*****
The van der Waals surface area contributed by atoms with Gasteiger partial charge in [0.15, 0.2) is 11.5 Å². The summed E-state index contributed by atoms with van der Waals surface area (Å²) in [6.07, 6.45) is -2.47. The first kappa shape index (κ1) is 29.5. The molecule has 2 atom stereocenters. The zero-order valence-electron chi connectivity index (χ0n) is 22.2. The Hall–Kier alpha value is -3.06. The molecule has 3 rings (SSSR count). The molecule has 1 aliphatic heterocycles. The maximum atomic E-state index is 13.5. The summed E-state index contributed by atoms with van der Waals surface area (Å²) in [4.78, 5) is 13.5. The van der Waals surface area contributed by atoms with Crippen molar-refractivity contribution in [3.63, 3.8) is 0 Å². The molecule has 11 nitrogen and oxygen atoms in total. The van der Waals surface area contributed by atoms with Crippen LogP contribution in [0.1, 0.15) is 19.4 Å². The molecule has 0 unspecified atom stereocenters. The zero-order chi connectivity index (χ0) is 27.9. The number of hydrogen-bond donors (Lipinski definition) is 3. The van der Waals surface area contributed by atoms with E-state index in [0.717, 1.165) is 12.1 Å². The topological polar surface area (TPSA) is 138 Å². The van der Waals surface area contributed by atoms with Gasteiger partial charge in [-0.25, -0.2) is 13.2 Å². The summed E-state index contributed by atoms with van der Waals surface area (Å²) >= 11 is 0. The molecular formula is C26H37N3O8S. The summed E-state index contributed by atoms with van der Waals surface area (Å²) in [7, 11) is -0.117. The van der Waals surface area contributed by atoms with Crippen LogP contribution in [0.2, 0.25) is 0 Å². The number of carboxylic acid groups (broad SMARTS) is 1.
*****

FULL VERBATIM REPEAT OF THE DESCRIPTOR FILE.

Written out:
The van der Waals surface area contributed by atoms with Gasteiger partial charge in [0.15, 0.2) is 11.5 Å². The summed E-state index contributed by atoms with van der Waals surface area (Å²) in [6.07, 6.45) is -2.47. The first kappa shape index (κ1) is 29.5. The molecule has 2 atom stereocenters. The zero-order valence-electron chi connectivity index (χ0n) is 22.2. The Hall–Kier alpha value is -3.06. The molecule has 3 rings (SSSR count). The molecule has 1 aliphatic heterocycles. The maximum atomic E-state index is 13.5. The summed E-state index contributed by atoms with van der Waals surface area (Å²) in [4.78, 5) is 13.5. The van der Waals surface area contributed by atoms with Crippen molar-refractivity contribution in [3.63, 3.8) is 0 Å². The molecule has 11 nitrogen and oxygen atoms in total. The van der Waals surface area contributed by atoms with Crippen LogP contribution in [0.1, 0.15) is 19.4 Å². The molecule has 0 unspecified atom stereocenters. The zero-order chi connectivity index (χ0) is 27.9. The number of hydrogen-bond donors (Lipinski definition) is 3. The van der Waals surface area contributed by atoms with E-state index in [0.717, 1.165) is 12.1 Å². The topological polar surface area (TPSA) is 138 Å². The van der Waals surface area contributed by atoms with Gasteiger partial charge in [-0.25, -0.2) is 13.2 Å². The summed E-state index contributed by atoms with van der Waals surface area (Å²) >= 11 is 0. The molecular formula is C26H37N3O8S. The summed E-state index contributed by atoms with van der Waals surface area (Å²) in [7, 11) is -0.117. The van der Waals surface area contributed by atoms with Crippen LogP contribution in [0.2, 0.25) is 0 Å². The number of carboxylic acid groups (broad SMARTS) is 1.